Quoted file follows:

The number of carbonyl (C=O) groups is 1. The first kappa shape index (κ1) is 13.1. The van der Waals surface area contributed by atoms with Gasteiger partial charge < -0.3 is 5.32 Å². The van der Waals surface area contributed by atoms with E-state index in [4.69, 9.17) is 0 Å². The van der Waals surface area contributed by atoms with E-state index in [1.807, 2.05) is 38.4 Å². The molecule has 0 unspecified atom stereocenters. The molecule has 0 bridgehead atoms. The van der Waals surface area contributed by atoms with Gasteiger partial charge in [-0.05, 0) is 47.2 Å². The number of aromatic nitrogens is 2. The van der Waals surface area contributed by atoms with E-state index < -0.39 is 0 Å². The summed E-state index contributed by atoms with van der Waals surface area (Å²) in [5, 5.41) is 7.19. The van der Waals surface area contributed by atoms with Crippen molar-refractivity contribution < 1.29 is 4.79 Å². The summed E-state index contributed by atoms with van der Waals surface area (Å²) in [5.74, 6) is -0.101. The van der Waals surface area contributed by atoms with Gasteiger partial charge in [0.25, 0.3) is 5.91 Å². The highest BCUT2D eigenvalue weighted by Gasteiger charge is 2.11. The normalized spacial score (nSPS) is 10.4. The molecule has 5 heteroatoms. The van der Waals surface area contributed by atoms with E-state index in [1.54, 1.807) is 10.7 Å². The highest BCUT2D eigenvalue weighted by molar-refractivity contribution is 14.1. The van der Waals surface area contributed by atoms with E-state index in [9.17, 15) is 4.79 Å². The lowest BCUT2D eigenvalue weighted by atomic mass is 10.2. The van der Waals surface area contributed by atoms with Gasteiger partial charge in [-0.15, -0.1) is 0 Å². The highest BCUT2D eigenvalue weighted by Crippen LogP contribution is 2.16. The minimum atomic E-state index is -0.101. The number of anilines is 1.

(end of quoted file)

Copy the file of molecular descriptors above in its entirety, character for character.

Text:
The number of carbonyl (C=O) groups is 1. The first kappa shape index (κ1) is 13.1. The van der Waals surface area contributed by atoms with Gasteiger partial charge < -0.3 is 5.32 Å². The van der Waals surface area contributed by atoms with E-state index in [4.69, 9.17) is 0 Å². The van der Waals surface area contributed by atoms with E-state index in [1.807, 2.05) is 38.4 Å². The molecule has 0 unspecified atom stereocenters. The molecule has 0 bridgehead atoms. The van der Waals surface area contributed by atoms with Gasteiger partial charge in [-0.05, 0) is 47.2 Å². The number of aromatic nitrogens is 2. The van der Waals surface area contributed by atoms with E-state index < -0.39 is 0 Å². The summed E-state index contributed by atoms with van der Waals surface area (Å²) in [5, 5.41) is 7.19. The van der Waals surface area contributed by atoms with Crippen molar-refractivity contribution < 1.29 is 4.79 Å². The summed E-state index contributed by atoms with van der Waals surface area (Å²) in [5.74, 6) is -0.101. The van der Waals surface area contributed by atoms with Gasteiger partial charge in [0.25, 0.3) is 5.91 Å². The highest BCUT2D eigenvalue weighted by Gasteiger charge is 2.11. The normalized spacial score (nSPS) is 10.4. The molecule has 5 heteroatoms. The van der Waals surface area contributed by atoms with E-state index in [1.54, 1.807) is 10.7 Å². The highest BCUT2D eigenvalue weighted by molar-refractivity contribution is 14.1. The van der Waals surface area contributed by atoms with E-state index in [9.17, 15) is 4.79 Å². The lowest BCUT2D eigenvalue weighted by atomic mass is 10.2. The van der Waals surface area contributed by atoms with Gasteiger partial charge in [-0.15, -0.1) is 0 Å². The highest BCUT2D eigenvalue weighted by Crippen LogP contribution is 2.16. The minimum atomic E-state index is -0.101. The number of anilines is 1.